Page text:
Japan’s military chief, Taro Kono, indicated that there is little to be upbeat about when it comes to talks with North Korea. “No one could be optimistic,” he said, pointing to Pyongyang’s testing of ballistic missiles — something Trump has dismissed as insignificant — as a “serious threat” to the region.

As Esper sought to focus on national security issues, the president weighed in with a politically charged decision to pardon two Army officers over murder charges and to promote a Navy SEAL who had been demoted following a conviction for posing with a corpse — decisions that current and former senior military officers were believed to be strongly against.

Trump, who presents himself as a champion of the military and law enforcement, took the action as he pursues re-election while facing an impeachment inquiry in the U.S. House.

Esper deflected questions about his views on those specific cases, saying he has “great faith” in the military justice system. U.S. military personnel “are trained from day one about the laws of armed conflict and how to conduct themselves during wartime,” Esper said. If members of the armed forces don’t act in accordance with laws, the U.S. military will take action “to make sure that they are held accountable,” he added.

Esper has made Asia-Pacific strategy a priority and the trip was his second to the region since taking office in July. But as he prepares to return to Washington on Thursday, the U.S. is still viewed as being more heavily engaged in the Middle East.

The senior U.S. official, who briefed reporters on condition of anonymity, said the U.S. received expressions of support from regional allies for what they are doing in the region. He added that there were no complaints from Southeast Asian nations that the U.S. was distracted by domestic events or by America’s focus on containing Iran in the Persian Gulf.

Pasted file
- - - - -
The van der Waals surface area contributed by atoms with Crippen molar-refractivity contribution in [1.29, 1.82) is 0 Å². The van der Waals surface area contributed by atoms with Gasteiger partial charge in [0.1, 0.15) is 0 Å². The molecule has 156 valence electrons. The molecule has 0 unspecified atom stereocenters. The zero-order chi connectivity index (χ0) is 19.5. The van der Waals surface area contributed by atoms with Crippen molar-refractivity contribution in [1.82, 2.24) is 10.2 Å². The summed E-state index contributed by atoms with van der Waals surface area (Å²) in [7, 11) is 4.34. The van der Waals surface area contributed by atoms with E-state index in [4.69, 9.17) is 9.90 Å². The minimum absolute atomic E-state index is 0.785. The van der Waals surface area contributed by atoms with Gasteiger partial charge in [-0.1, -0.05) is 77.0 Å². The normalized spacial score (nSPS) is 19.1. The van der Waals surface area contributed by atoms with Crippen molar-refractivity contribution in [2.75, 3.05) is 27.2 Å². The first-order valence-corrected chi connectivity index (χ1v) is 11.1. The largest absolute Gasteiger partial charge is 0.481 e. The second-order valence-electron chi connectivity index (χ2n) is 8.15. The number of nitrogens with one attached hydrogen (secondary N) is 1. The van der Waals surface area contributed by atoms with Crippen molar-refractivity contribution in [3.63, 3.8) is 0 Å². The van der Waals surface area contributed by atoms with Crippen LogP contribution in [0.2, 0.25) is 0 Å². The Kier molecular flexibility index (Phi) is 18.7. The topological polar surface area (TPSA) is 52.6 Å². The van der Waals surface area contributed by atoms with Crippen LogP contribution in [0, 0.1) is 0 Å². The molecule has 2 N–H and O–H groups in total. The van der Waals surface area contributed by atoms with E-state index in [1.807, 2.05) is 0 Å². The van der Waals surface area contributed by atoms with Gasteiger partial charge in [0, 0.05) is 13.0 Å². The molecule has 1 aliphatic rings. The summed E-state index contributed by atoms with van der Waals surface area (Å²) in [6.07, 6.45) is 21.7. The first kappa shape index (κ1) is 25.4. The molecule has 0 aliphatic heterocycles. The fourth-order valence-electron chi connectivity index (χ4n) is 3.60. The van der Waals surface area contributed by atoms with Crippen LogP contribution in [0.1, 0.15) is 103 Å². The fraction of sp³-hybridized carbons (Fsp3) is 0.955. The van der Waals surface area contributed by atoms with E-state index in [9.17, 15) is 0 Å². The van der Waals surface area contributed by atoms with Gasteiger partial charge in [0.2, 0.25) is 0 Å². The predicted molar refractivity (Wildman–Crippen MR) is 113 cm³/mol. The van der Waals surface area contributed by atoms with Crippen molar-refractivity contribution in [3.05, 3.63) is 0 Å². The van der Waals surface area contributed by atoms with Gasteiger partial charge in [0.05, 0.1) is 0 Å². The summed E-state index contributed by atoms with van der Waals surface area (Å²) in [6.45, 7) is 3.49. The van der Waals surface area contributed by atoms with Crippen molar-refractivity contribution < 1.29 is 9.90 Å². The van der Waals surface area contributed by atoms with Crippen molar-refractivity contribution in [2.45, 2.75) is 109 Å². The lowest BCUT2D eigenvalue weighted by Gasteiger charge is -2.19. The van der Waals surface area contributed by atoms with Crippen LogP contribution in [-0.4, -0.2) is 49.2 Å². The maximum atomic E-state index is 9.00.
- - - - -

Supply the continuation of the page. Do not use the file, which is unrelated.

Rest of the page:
Saying he was responding to increased concerns from Asian partners about China’s footprint in the region, Esper said the U.S. is conducting more patrols in the South China Sea. Those patrols send a signal to Beijing that the U.S. intends to maintain freedom in an area that’s crucial for global trade, he added. Chinese officials said the U.S. was working to “fan the flames” in the region.

En route to Asia, Esper told reporters that the purpose of his trip was “to reinforce the importance of allies and partners” and “make sure that they understand clearly” that the Asia-Pacific region is the Pentagon’s “number one priority.”

But specific doubts about Trump’s policies, whether it’s his 2017 decision to pull out of the Trans-Pacific Partnership trade deal or his more general pressure on allies to spend more for American troops — have undermined regional confidence in the U.S., according to James Dorsey, senior fellow at the S. Rajaratnam School of International Studies in Singapore.

“There is every reason for Asian nations to hedge their bets,” he said.

Underscoring his country’s role and history in Asia, Esper on Tuesday took part in a wreath-laying ceremony at the Manila American Cemetery in the Philippines, where thousands of Americans who died in World War II are buried, along with soldiers and sailors from the Philippines and other allies.

Bloomberg’s Jihye Lee contributed.